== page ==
Tuesday, August 23, 2011

Namibian towns must plan for disasters

John Ekongo in AllAfrica.com via New Era (Namibia): Municipalities in the country have been urged to consider putting into place policies that will address issues of global warming in their own backyards in the event of an emergency. Governor of the Erongo Region, Cleophas Mutjavikua, brought this concern to the fore yesterday while addressing the three-day African Mayor's Climate Change Declaration Conference in Walvis Bay.

He said Namibia is one of the countries that will be adversely affected by global warming and climate change because of its aridity, hence Namibian town authorities should prioritise climate change issues. "The country is characterised by high climate variability, evident from persistent droughts, unpredictable and variable rainfall patterns, variability in temperatures and scarcity of water. The country also experiences high solar radiation, low humidity and high temperatures," he said.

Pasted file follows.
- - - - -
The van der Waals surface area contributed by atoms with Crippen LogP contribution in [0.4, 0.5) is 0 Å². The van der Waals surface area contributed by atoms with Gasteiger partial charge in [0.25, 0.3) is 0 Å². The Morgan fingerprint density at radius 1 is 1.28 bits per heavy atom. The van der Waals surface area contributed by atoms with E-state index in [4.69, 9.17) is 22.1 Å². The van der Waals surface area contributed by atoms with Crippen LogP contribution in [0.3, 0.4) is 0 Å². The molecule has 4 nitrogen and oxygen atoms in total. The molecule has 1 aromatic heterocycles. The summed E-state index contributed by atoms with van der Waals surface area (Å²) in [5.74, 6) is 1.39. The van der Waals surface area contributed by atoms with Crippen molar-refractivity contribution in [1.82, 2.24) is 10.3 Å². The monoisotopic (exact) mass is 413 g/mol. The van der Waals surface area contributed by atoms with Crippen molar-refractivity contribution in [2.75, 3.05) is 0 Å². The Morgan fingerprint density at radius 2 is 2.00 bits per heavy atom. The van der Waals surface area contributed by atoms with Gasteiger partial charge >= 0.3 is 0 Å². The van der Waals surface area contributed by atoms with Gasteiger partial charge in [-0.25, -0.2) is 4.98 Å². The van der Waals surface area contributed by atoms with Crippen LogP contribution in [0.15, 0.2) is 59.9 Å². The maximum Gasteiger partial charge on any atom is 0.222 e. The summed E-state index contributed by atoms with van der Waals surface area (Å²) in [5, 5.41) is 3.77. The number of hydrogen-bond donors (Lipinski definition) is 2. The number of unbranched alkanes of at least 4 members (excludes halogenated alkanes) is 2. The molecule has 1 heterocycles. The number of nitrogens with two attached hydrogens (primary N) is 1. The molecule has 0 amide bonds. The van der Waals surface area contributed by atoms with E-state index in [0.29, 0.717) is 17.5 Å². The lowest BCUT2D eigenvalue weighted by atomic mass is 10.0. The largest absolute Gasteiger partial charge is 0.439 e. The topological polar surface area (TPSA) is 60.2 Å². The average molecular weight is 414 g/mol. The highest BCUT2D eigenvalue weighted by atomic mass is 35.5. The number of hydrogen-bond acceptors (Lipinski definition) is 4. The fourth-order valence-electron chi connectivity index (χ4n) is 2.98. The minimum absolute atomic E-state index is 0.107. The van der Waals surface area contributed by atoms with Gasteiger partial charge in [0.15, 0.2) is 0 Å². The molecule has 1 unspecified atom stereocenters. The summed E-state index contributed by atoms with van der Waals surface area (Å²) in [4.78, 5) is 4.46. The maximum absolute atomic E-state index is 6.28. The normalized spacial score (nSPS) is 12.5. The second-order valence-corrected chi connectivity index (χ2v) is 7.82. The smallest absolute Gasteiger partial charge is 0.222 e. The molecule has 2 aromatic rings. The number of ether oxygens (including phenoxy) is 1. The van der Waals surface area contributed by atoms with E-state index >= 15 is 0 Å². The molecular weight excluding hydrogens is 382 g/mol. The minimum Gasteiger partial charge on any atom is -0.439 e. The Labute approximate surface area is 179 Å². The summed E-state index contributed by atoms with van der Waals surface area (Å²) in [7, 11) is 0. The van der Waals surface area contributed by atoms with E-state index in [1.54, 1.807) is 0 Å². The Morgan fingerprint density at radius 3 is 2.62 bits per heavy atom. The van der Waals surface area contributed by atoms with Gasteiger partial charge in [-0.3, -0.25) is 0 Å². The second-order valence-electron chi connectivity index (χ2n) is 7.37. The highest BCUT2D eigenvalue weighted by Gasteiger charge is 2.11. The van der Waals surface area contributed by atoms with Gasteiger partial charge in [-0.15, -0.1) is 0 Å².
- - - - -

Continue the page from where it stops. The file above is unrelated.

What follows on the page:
Mutjavikua expressed concern that many local authorities are highly vulnerable to climate change and few possess capacity for adaptation - let alone capacity to deal with disaster associated with climatic change.

Over the years, Rundu, Windhoek, Oshakati, Ondangwa, Walvis Bay and Henties Bay have all experienced the harsh realities of climatic change - with floods, heavy rainfall, pest-infested crop fields and rising river levels all threatening livelihoods and infrastructure in the towns. Towns can only mitigate the impact of climatic change if they start taking global warming issues seriously, said Mutjavikua...

An aerial view of Windhoek, shot by Brian McMorrow, Wikimedia Commons, under the Creative Commons Attribution-Share Alike 2.5 Generic license

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